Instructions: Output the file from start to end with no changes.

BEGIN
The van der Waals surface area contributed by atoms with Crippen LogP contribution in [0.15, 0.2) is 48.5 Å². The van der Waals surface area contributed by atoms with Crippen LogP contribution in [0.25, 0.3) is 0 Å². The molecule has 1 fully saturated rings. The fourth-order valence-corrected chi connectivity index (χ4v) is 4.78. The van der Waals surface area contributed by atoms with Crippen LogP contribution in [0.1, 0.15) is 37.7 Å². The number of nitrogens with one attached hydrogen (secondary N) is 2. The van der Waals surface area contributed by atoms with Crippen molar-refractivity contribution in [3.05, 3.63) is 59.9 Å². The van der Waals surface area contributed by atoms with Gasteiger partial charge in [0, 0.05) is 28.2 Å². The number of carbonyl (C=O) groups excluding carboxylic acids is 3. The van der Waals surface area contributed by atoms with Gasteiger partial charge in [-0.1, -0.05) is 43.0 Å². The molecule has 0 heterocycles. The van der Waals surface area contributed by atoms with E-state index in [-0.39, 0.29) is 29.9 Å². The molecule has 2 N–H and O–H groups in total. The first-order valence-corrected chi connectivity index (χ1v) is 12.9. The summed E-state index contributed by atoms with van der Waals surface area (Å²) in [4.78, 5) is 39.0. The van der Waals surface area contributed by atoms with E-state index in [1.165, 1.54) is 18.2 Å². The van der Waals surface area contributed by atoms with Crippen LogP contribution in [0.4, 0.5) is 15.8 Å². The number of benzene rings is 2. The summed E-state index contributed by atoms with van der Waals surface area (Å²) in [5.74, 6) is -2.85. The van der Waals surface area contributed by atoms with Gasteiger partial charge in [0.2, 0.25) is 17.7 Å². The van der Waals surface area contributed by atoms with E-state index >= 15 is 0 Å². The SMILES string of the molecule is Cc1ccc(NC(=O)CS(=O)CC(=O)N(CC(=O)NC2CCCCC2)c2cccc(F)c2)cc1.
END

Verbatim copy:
The van der Waals surface area contributed by atoms with Crippen LogP contribution in [0.15, 0.2) is 48.5 Å². The van der Waals surface area contributed by atoms with Crippen LogP contribution in [0.25, 0.3) is 0 Å². The molecule has 1 fully saturated rings. The fourth-order valence-corrected chi connectivity index (χ4v) is 4.78. The van der Waals surface area contributed by atoms with Crippen LogP contribution in [0.1, 0.15) is 37.7 Å². The number of nitrogens with one attached hydrogen (secondary N) is 2. The van der Waals surface area contributed by atoms with Crippen molar-refractivity contribution in [3.05, 3.63) is 59.9 Å². The van der Waals surface area contributed by atoms with Gasteiger partial charge in [0, 0.05) is 28.2 Å². The number of carbonyl (C=O) groups excluding carboxylic acids is 3. The van der Waals surface area contributed by atoms with Gasteiger partial charge in [-0.1, -0.05) is 43.0 Å². The molecule has 0 heterocycles. The van der Waals surface area contributed by atoms with E-state index in [-0.39, 0.29) is 29.9 Å². The molecule has 2 N–H and O–H groups in total. The first-order valence-corrected chi connectivity index (χ1v) is 12.9. The summed E-state index contributed by atoms with van der Waals surface area (Å²) in [4.78, 5) is 39.0. The van der Waals surface area contributed by atoms with E-state index in [1.165, 1.54) is 18.2 Å². The van der Waals surface area contributed by atoms with Crippen LogP contribution in [0.4, 0.5) is 15.8 Å². The number of benzene rings is 2. The summed E-state index contributed by atoms with van der Waals surface area (Å²) in [5.74, 6) is -2.85. The van der Waals surface area contributed by atoms with Gasteiger partial charge in [0.2, 0.25) is 17.7 Å². The van der Waals surface area contributed by atoms with E-state index >= 15 is 0 Å². The SMILES string of the molecule is Cc1ccc(NC(=O)CS(=O)CC(=O)N(CC(=O)NC2CCCCC2)c2cccc(F)c2)cc1.